Spring is finally here. Trees are blooming with color, you can feel the warm kiss of the sun, and the wildlife is abuzz with activity. People get more active in Spring too. We want to get away from the homes that we have hibernated in over winter and explore the parks, lakes, and scenery around us.
Grilling should be a part of that fun, it makes recreation better! I am sure you can easily think of a time when you were enjoying yourself at a park or near the water. Things were fine, you have had a lively day so far but then someone nears you fires up a grill and starts cooking out. The aroma of the charcoal and the sizzle of the grill made you wish that YOU were also grilling.
We had a "going away party" at the office yesterday for one of our Team Leaders and I was cooking the meat. I smoked a pair of 7lb pork butts on my Big Green Egg overnight for pulled pork sandwiches. (Pic is from about 3 hours into the 13 hours they spent in the Egg.)
|Does this grill make my butts look big?|
But I also wanted to grill a little something on site just to make it a little more festive. I made it "take your grill to work day"!
I grilled some simple chicken kabobs on my portable grills at that office.
|The foil is to help keep the skewers from burning.|
It took a little planning, but it was fun and worth it. Fresh off of that experience, here are...
10 Tips for Grilling Away From Home
- Keep It Simple - Keep It Fun! That's the whole point, isn't it? While it might be tempting to "wow" the crowd with your grilled beef wellington, you will have more fun if you plan a simple menu with items that don't require a lot of on site prep and that have short cook times. I like things like burgers, dogs, sausages, pork chops, fish fillets (for guests, not me), and chicken pieces.
- Prep Ahead. Anything that can be done ahead of time at home will mean less utensils to take, less trash to deal with, and more time to spend socializing at the cookout. For example, I cut my veggies, chicken, made my marinade, and assembled the kabobs at home. I put them in a plastic container and poured the marinade over them, so all I had to do at work was grill them.
- BYOG - Bring Your Own Grill. The installed grills at most parks are a last resort. They are designed to withstand abuse and the elements. Generally they are inefficient, ornery, and not well maintained. You are better off bringing your own portable grill. I like ones like the Weber Smoky Joe because it's inexpensive ($30), fits easily in a car trunk without disassembling it, and it has good airflow control. I have had self contained units like this one and they are easy to use and transport. There are some interesting folding notebook style grills like the one Adam Perry Lang uses in this video. Generally I avoid the prepackaged all-in-one disposable grills because the three I have tried were not very effective and the "coal" was poor quality.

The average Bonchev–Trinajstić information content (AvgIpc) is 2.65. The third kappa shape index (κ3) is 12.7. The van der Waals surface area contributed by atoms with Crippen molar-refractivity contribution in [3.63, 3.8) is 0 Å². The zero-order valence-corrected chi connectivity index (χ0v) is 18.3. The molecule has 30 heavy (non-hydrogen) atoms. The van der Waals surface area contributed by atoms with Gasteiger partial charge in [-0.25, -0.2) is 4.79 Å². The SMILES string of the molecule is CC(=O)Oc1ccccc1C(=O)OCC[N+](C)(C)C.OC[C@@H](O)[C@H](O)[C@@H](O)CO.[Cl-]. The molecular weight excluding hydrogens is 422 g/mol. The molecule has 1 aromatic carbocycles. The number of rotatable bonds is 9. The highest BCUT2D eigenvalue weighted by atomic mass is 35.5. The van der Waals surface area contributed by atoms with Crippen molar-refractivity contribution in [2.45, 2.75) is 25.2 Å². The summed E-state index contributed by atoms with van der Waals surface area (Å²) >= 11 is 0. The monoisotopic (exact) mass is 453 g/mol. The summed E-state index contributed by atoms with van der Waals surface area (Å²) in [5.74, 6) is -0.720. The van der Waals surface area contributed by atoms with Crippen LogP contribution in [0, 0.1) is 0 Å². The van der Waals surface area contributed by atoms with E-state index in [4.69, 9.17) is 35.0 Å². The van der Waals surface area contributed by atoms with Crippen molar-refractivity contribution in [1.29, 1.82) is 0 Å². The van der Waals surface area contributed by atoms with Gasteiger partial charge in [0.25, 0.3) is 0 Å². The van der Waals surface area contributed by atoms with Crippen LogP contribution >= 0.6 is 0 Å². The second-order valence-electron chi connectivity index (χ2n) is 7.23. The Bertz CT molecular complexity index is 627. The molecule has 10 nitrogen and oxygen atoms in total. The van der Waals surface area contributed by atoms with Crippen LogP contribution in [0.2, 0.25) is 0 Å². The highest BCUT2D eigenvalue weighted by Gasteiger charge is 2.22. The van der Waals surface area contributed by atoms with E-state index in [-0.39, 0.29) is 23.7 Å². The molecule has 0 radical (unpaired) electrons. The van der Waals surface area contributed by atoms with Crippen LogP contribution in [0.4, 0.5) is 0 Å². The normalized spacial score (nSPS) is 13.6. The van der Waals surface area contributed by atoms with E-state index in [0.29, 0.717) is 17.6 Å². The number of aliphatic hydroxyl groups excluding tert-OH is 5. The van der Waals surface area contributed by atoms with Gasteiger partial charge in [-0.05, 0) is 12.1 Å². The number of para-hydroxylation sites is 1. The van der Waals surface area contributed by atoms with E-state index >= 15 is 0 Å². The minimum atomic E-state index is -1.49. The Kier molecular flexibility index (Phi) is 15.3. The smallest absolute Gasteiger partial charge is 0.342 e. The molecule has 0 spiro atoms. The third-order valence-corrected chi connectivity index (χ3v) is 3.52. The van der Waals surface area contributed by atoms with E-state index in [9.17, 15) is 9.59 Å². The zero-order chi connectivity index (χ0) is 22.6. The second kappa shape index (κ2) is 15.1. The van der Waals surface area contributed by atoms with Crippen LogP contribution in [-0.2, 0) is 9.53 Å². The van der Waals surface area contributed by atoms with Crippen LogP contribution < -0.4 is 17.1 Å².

Front is a Bodum. Back is a Smoky Joe w/ Craycort 14.5" grates.
- Know The Rules. Many parks and recreation areas have grilling rules including specified areas, ash disposal, and seasonal bans. Find out the rules before you go so you aren't surprised with getting shut down mid-cook and/or getting a citation. That's probably not much fun.
- Sanitation. You most likely won't have a hand wash station with hot water available. My first line of defense is taking and using nitrile gloves, lots of them. Take as many as you THINK you'll need and double that. I also put 1 Tbsp of Clorox bleach in 1 gallon of water as a sanitizing solution (200 ppm) and leave that in the car. Then when I need it, it's warm from the heat in the car.
- A Tale of Two Coolers. Speaking of sanitation, you will probably have cold raw ingredients (your meat, veggies, etc) and cold ready to eat ingredients (condiments, side dishes). I like to take two separate coolers to avoid any possibility of cross contamination.
- Gimme Shelter. Some parks have covered eating areas. Check ahead, some around here are reservation only, others are first come first serve. Pop up canopies like the EZ-Up are great for providing instant shade and cover. If none of these are available, look for natural shade.
- Get It In Gear. Think through WHAT and HOW you are going to cook and serve on site and take note of all the gear you will need. The basics include an instant read thermometer, tongs, spatula, heat resistant gloves, charcoal starter and serving utensils. But think about what you plan to do and make a list.
- KEEP IT CLEAN ! ! Nothing is more selfish than to go to a park or recreation area to enjoy the scenery and atmosphere and then tarnish that area for others by leaving your trash behind when you leave. Double and triple check your area when leaving to make sure that you have left no sign that you've been there.